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The Marketing Conundrum: Budget Constraints and the Rise of Generative AI

By Erik Linask May 22, 2023

The marketing landscape is evolving at an unprecedented pace, driven by innovative technologies that are disrupting traditional strategies and practices. Marketers are confronted with new challenges and opportunities, one of them being how to effectively engage customers and prospects using these tech advancements.

As this shift takes place, however, not all marketers feel equipped with the necessary resources to effectively execute their strategies. A recent Gartner survey revealed that a staggering 71% of CMOs believe they lack the sufficient budget to fully realize their marketing strategies for 2023.

In the rapidly changing digital marketplace, budget constraints can present a significant hurdle for marketers. This sentiment resonates with Gartner's findings, demonstrating a pervasive concern among CMOs, the majority of whom (75%) echo they feel pressured to reduce martech spending. 

Nevertheless, the rise of innovative marketing tools and technologies, particularly generative AI, might provide a cost-effective solution for marketers struggling to make the most out of their limited resources.

The challenge is that marketing budgets have remained largely flat as a percentage of overall corporate budgets, meaning a greater investment in technology means cutting costs elsewhere.  By and large, this seems to point to labor cuts, based on Gartner’s research, while technology is the single greatest area of spending increase.

“Like gamblers looking to write-off their losses with the next bet, CMOs are attracted to the allure of newer technologies, no doubt amplified by the chatter around generative AI,” said Ewan McIntyre, Chief of Research and VP Analyst in the Gartner Marketing practice.  “They are hungry to see its potential to transform marketing campaigns and content creation and, while this hunger is understandable, it illustrates the sunk-cost fallacy that more tech is always better.”

According to an analysis from IDC, a global market intelligence firm, spending on AI systems is projected to reach $154 billion next year.  Much of that growth is expected to come from marketing groups, which anticipate massive and immediate benefit from generative AI’s potential to transform customer engagement strategies.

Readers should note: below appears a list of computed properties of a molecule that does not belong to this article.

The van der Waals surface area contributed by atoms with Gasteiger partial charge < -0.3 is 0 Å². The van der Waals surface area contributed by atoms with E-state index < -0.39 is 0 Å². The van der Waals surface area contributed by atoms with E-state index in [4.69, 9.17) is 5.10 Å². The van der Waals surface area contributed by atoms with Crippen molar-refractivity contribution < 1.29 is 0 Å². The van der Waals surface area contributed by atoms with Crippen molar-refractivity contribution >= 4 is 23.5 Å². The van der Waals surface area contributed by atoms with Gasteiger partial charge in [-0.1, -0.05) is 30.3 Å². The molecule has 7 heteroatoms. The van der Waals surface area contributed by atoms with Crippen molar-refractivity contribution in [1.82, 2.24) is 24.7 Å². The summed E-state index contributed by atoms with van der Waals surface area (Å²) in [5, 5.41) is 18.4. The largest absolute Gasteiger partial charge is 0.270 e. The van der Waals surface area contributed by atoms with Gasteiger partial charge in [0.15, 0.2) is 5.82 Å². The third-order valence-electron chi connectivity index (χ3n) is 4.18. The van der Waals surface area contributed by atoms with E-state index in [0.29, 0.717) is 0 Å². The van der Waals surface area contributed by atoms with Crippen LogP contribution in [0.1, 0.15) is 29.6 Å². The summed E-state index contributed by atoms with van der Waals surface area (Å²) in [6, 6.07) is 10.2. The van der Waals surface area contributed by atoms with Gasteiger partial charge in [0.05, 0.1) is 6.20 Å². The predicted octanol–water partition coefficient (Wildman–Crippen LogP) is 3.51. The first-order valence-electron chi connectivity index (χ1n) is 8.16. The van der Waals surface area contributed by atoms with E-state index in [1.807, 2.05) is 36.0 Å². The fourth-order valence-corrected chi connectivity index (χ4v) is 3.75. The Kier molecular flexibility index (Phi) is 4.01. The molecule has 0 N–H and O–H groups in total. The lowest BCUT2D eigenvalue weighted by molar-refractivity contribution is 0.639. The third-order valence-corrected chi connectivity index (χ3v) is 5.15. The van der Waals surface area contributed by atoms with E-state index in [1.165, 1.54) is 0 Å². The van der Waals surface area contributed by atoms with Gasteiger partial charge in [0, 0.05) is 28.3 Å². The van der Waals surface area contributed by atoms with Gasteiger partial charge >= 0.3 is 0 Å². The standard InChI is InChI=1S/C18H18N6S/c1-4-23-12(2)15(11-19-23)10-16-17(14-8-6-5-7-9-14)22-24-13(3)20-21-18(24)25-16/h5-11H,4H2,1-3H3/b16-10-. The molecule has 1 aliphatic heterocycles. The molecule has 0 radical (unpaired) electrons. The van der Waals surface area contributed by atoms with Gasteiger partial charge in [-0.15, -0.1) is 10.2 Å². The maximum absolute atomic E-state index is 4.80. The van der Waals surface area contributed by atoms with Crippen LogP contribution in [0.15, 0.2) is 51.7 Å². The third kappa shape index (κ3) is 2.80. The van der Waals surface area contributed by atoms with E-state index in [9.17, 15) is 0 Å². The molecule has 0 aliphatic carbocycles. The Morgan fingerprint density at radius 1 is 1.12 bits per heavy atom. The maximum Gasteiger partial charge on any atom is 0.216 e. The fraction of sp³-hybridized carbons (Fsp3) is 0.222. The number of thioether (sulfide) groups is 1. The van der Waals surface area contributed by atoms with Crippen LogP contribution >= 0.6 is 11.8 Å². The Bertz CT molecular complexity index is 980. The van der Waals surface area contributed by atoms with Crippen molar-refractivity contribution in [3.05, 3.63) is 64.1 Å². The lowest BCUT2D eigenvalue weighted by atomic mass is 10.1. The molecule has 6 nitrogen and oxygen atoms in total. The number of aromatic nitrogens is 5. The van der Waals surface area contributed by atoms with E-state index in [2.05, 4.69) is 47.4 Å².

Generative AI certainly has the potential to revolutionize marketing as we know it.  It can generate creative and unique content from images to text to music.  For marketers, this means the ability to create personalized content at scale, an aspect that could considerably alleviate budget constraints.

Indeed, many companies have begun to test the value of generative AI in marketing.  They are leveraging the latest buzzword in tech to produce personalized ad campaigns, tailor-made content, and predictive models of customer behavior.  Generative AI tools can not only optimize content creation, but also open up possibilities for much more robust data analysis and insights, improving decision-making and strategy execution to drive customer experiences.

With data seen as the new currency, companies that harness the power of generative AI to make the most of the volumes of data they collect seem to be creating a competitive edge for themselves.  They can interpret vast volumes of data to gain actionable insights about customer preferences, engagement, and behavior, and streamline operational efficiency by automating repetitive tasks, freeing up valuable time and resources for strategic planning and execution.

But, does it come at a cost, especially during a period of financial uncertainty?  McIntyre thinks so:  “The willingness to let the majority of their martech stack sit idle signifies a fundamental resource disconnect for CMOs,” he said.  “It’s difficult to imagine them leaving the same millions of dollars on the table for agencies or in-house resources.  This trade-off of technology over people will not help marketing leaders accelerate out of the challenges a recession will bring.”

That said, the conversation isn’t solely about Generative AI.  Other technologies have also been contributing to the marketing evolution, but some of them are likely to fall into the idle martech stack with GenAI taking the lead as the shiny new toy.

Artificial Intelligence (AI)

AI is being used to provide insights into consumer behavior and map the customer journey across all marketing mediums.  It's automating core marketing activities like lead generation, behavioral analysis, personalization, customer relationship management, and other repetitive tasks.  AI is also used in conversational marketing using live chats and chatbots for 24/7 customer interaction and data collection.  Moreover, AI aids in audience segmentation and manages targeted paid marketing, such as social media management (SMM) and pay-per-click (PPC) campaigns.  Certainly not least, natural language processing (NLP) enables real-time customer interactions and sentiment analysis, delivering relevant and compelling experiences at scale.